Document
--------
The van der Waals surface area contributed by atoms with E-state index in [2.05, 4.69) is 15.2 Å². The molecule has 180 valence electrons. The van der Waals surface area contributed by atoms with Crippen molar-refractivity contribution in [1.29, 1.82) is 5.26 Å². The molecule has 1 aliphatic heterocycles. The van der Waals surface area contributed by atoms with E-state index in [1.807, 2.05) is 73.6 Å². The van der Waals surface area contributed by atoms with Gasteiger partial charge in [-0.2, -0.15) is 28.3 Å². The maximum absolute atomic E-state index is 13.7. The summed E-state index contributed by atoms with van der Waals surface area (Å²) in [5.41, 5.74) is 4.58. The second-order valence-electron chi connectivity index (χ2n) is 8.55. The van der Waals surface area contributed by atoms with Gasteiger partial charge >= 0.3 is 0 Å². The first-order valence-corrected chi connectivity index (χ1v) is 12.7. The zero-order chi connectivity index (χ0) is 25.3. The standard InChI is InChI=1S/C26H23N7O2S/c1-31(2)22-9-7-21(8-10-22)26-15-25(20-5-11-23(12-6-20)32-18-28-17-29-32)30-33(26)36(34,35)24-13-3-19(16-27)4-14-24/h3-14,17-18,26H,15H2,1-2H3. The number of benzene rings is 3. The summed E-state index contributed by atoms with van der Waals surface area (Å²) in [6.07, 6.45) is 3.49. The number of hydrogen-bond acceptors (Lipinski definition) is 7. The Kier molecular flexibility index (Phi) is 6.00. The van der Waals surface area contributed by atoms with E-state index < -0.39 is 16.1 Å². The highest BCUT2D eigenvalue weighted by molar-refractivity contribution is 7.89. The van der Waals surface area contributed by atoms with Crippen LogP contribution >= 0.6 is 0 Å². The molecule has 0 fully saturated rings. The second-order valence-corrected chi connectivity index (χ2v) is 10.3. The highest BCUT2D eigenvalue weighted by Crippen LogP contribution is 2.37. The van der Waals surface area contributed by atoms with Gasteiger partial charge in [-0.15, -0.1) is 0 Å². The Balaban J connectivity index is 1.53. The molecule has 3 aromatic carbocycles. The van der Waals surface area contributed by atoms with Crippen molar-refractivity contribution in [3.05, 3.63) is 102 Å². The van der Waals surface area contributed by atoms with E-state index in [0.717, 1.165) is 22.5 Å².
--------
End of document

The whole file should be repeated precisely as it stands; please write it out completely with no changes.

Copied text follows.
The van der Waals surface area contributed by atoms with E-state index in [2.05, 4.69) is 15.2 Å². The molecule has 180 valence electrons. The van der Waals surface area contributed by atoms with Crippen molar-refractivity contribution in [1.29, 1.82) is 5.26 Å². The molecule has 1 aliphatic heterocycles. The van der Waals surface area contributed by atoms with E-state index in [1.807, 2.05) is 73.6 Å². The van der Waals surface area contributed by atoms with Gasteiger partial charge in [-0.2, -0.15) is 28.3 Å². The maximum absolute atomic E-state index is 13.7. The summed E-state index contributed by atoms with van der Waals surface area (Å²) in [5.41, 5.74) is 4.58. The second-order valence-electron chi connectivity index (χ2n) is 8.55. The van der Waals surface area contributed by atoms with Gasteiger partial charge >= 0.3 is 0 Å². The first-order valence-corrected chi connectivity index (χ1v) is 12.7. The zero-order chi connectivity index (χ0) is 25.3. The standard InChI is InChI=1S/C26H23N7O2S/c1-31(2)22-9-7-21(8-10-22)26-15-25(20-5-11-23(12-6-20)32-18-28-17-29-32)30-33(26)36(34,35)24-13-3-19(16-27)4-14-24/h3-14,17-18,26H,15H2,1-2H3. The number of benzene rings is 3. The summed E-state index contributed by atoms with van der Waals surface area (Å²) in [6.07, 6.45) is 3.49. The number of hydrogen-bond acceptors (Lipinski definition) is 7. The Kier molecular flexibility index (Phi) is 6.00. The van der Waals surface area contributed by atoms with E-state index < -0.39 is 16.1 Å². The highest BCUT2D eigenvalue weighted by molar-refractivity contribution is 7.89. The van der Waals surface area contributed by atoms with Crippen LogP contribution >= 0.6 is 0 Å². The molecule has 0 fully saturated rings. The second-order valence-corrected chi connectivity index (χ2v) is 10.3. The highest BCUT2D eigenvalue weighted by Crippen LogP contribution is 2.37. The van der Waals surface area contributed by atoms with Gasteiger partial charge in [-0.15, -0.1) is 0 Å². The Balaban J connectivity index is 1.53. The molecule has 3 aromatic carbocycles. The van der Waals surface area contributed by atoms with Crippen molar-refractivity contribution in [3.05, 3.63) is 102 Å². The van der Waals surface area contributed by atoms with E-state index in [0.717, 1.165) is 22.5 Å².